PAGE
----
Ford looks the part of a speed merchant with a tight-skinned, athletic frame, including long limbs. He glides off the line of scrimmage, accelerating fluidly to force defenders to respect his ability to go deep and shows very good balance to sink his hips, as well as burst out of his breaks to create separation. Ford shows the initial quickness and lateral agility to avoid defenders in press coverage, occasionally mixing in a hesitation move to get opponents off-balance. He is willing to run across the middle and cut back inside on quick screens, showing the toughness to absorb big hits and still hang on to the ball. Ford was asked to play outside as well as in the slot

Rob Rang, CBS Sports

How he fits the Redskins: The top of the Redskins’ depth chart at wide receiver looks good with Josh Doctson, Jamison Crowder and Terrelle Pryor. But depth is a concern, especially with Doctson’s durability a question mark. On top of that, Pryor is there on a one-year contract so there must be some succession planning at the position.

Ford was a very productive receiver at Virginia Tech, the first player in school history to surpass 1,000 yards receiving in a season. He has the knack for making the sensational catch and he isn’t afraid to go across the middle.

At 6-1 he has the height that seems to be the trend on the Redskins’ wide receiver corps lately. Ford could be a good mid-round pick for the team to develop in 2017 and be ready to be a full contributor in 2018.

Film review: vs. Tennessee, vs. Pitt

Ford is not afraid to run slants over the middle and is willing to cut back to the center of the field after catching bubble screens.

His run blocking ranged from unimpressive to bad with the caveat that it’s hard to evaluate on the TV camera angles. This is an area that can be improved with NFL coaching. Adding a few pounds to his 194-lb. frame could help, too. It also sometimes appears that he could use more bulk to help him use his height when fighting for a ball.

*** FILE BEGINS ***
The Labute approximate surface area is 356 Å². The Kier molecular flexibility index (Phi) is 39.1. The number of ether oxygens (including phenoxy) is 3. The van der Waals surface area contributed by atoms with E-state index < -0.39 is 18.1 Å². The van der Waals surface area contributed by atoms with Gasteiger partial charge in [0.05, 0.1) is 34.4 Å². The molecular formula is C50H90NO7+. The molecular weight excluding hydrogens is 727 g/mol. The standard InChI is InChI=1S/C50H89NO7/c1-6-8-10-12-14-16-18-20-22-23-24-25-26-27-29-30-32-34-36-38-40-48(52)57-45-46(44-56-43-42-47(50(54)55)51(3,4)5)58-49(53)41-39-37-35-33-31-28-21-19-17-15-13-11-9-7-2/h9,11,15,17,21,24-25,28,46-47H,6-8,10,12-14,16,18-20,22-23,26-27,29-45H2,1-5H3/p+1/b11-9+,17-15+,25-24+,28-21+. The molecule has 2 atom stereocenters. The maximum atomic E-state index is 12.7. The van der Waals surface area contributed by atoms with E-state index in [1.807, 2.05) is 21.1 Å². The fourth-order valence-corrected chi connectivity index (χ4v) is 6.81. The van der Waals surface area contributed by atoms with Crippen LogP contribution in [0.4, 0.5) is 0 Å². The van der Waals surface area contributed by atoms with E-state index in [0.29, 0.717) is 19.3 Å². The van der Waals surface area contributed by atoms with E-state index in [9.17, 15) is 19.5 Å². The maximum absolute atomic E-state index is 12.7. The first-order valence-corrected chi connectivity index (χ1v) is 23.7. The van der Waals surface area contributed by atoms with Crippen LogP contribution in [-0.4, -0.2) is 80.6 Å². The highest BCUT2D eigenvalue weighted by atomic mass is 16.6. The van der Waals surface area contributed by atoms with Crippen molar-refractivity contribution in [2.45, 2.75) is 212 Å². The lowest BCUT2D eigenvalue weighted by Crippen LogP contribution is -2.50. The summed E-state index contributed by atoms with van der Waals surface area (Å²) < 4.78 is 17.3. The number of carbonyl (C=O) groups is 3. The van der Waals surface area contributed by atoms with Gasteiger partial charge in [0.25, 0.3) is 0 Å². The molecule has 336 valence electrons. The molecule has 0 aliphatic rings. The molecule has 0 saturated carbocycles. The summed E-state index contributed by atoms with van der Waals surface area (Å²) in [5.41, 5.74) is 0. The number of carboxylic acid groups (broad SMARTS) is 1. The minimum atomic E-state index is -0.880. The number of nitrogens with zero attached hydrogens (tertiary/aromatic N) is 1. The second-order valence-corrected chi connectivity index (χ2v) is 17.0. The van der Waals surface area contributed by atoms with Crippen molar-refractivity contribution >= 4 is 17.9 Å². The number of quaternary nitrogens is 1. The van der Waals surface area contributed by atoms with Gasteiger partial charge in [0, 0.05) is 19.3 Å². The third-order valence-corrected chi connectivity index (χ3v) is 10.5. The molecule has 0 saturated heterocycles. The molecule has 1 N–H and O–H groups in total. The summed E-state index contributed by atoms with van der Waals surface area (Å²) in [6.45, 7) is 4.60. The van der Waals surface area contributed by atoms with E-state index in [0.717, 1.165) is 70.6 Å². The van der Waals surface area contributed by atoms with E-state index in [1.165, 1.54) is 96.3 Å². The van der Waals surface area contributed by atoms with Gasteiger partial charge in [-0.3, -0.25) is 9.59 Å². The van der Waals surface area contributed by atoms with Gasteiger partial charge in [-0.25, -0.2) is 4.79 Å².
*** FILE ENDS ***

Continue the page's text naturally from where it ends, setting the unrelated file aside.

The good and the bad of Ford was on display in the span of a few minutes during the Pitt game. He made a spectacular catch on a tipped ball that bounced off of both him and the defensive back (view here) while they were on the ground. Ford had the awareness to scoop the ball off the chest of the defender and secure it to make the catch. A little while later he was in a great position to made a catch for a first down but he bobbled the ball as he was falling out of bounds (view here) and the pass was incomplete.

In the games I reviewed Ford showed a good knack to make back shoulder catches, something the Redskins don’t seem to like to try. But the ability is there if they draft him and want to try it.

Potential issues: Ford looks skinny, almost fragile, at 194 pounds. If he does add weight he needs to do so without losing much speed. He ran a 4.61 in the 40 at the combine. Against college defensive backs he looks fast enough but that will be a different story in the NFL.

Bottom line: The Redskins can’t go into the season with a very green Maurice Harris and a very pedestrian Ryan Grant as their backup wide receivers. They need a player who can provide depth in 2017 and be able to step up to have a legitimate shot at starting in 2018.

There will be several prospects in the third- and fourth- round range who could be the guy. If the Redskins think that Ford can add a few pounds without sacrificing speed and brush up on his run blocking a bit, they could take a serious look at him.

In his own words:

On how the coaching change from Frank Beamer to Justin Fuente helped him:

I think it simplified everything for us. It limited the amount of routes that I ran - slants, outs, fades and posts; my first two years, I was running digs, post curls, comebacks, things like that - that was fine. I'm comfortable doing both. The route-running was never a problem for me because I feel that's what I do best. Being able to play primarily 'X' last year, winning those 50-50 balls and running those routes, it helped me.

Previously in Redskins draft countdown:

Stay up to date on the Redskins! Rich Tandler covers the team 365 days a year. Like his Facebook page Facebook.com/TandlerCSN and follow him on Twitter @Rich_TandlerCSN.

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Poll: Who should the Redskins take at No. 17?

Poll: Who should the Redskins take at No. 17?

In a preemptive response to some comments, only room for four prospects here so your favorite may not be listed. I took the prospects from my Need to Know post this morning.

As always, you can vote and then comment here or just hit me up on Twitter. Thanks for participating.